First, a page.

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The Target of Incivility Cannot Be an Island: Group Influence and Social Comparison

Published on Jan 1, 2013
· DOI :10.5465/ambpp.2013.12736abstract
Xiaohong Xu6
Estimated H-index: 6
(A&M: Texas A&M University),
Peng Zhao2
Estimated H-index: 2
(A&M: Texas A&M University),
Kathi N. Miner11
Estimated H-index: 11
(A&M: Texas A&M University)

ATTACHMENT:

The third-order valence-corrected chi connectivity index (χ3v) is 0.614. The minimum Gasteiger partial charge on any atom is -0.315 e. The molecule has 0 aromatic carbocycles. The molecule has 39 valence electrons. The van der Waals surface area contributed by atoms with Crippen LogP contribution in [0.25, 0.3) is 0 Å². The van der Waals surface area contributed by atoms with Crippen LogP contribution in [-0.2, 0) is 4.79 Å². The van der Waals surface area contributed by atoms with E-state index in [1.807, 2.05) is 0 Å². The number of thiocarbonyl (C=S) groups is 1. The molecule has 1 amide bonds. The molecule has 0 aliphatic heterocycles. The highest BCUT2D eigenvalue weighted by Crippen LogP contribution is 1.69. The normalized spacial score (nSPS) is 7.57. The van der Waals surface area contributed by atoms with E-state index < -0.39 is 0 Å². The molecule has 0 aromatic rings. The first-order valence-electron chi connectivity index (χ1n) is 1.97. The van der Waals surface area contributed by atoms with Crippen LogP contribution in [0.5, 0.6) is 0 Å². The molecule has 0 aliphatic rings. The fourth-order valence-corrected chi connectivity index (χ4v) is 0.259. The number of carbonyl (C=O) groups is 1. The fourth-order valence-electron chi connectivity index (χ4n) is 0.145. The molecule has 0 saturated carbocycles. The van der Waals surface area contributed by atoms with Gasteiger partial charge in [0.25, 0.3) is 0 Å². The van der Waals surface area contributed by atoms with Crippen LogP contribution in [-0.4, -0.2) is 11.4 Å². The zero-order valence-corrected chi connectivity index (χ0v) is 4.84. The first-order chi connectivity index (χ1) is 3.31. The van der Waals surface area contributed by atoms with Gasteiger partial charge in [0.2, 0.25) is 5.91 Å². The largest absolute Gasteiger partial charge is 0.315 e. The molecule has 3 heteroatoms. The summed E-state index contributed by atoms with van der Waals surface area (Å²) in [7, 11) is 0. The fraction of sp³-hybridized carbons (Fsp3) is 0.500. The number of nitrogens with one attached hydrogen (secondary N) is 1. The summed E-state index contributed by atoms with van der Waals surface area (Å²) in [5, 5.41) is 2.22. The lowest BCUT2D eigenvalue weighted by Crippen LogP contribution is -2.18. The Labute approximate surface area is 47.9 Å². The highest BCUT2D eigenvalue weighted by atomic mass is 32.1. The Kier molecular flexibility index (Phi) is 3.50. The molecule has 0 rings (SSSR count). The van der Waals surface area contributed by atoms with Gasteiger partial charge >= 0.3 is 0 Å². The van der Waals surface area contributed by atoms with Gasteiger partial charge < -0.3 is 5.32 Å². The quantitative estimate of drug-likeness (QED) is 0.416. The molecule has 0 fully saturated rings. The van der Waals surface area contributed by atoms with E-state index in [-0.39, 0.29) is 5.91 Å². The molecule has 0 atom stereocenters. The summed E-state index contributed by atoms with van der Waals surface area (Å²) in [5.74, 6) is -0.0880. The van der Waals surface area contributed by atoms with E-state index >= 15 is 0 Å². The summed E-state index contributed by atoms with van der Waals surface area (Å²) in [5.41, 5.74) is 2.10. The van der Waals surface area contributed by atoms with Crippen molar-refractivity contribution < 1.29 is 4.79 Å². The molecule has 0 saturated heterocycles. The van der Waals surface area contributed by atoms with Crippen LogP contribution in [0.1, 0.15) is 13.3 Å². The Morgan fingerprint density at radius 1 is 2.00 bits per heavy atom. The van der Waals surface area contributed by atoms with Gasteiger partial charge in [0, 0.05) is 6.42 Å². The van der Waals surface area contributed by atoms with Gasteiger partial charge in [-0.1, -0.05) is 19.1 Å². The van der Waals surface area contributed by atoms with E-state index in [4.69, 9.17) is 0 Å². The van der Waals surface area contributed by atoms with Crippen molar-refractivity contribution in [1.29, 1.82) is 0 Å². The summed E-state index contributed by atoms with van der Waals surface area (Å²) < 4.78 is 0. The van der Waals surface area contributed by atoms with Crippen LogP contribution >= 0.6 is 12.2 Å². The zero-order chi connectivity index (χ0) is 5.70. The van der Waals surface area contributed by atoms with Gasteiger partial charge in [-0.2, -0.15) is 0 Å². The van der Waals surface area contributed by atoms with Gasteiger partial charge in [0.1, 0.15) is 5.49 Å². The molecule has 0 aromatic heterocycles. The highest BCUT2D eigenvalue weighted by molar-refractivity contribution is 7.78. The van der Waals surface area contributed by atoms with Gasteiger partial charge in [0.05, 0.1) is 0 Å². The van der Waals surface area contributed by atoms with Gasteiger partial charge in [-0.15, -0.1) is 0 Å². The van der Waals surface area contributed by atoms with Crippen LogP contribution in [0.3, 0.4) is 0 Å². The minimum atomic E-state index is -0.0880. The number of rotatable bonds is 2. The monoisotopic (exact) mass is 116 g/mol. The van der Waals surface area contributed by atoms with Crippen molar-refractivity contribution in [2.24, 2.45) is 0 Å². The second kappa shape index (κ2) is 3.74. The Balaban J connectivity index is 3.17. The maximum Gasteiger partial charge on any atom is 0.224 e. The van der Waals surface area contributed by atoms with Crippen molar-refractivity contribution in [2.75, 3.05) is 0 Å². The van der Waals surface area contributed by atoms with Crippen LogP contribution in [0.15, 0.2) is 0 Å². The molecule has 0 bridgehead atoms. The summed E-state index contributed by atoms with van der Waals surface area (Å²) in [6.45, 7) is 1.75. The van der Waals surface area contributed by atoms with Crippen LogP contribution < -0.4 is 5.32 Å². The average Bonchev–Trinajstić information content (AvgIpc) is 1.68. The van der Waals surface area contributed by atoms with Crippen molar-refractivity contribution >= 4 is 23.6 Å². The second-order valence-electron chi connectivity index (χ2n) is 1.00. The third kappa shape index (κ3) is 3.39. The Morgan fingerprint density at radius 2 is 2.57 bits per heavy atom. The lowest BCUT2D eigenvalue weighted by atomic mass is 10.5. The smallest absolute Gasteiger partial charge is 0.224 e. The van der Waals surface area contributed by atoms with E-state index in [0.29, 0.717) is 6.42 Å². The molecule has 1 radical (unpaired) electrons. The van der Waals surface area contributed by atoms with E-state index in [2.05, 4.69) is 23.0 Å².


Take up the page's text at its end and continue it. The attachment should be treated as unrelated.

This study extended incivility theory and research by conceptualizing group-level incivility within units across one organization as a social context which influenced the incidence of individual-level incivility, and moderated the negative impact of incivility on individual outcomes. Consistent with attraction-selection-attrition model (Schneider, 1975) and social information processing theory (Salancik & Pfeffer, 1978), data collected from 707 employees in 77 departments from one organization indicated that group-level incivility was positively related to individual-level incivility, and the target’s tenure in the department moderated this relationship. Further, in line with fairness theory (Folger & Cropanzano, 1998), multilevel analyses indicated that group-level incivility moderated the negative consequences of individual-level incivility on individual outcomes such that the negative consequences of individual-level incivility on career satisfaction, productivity, and perceived organizational support ...
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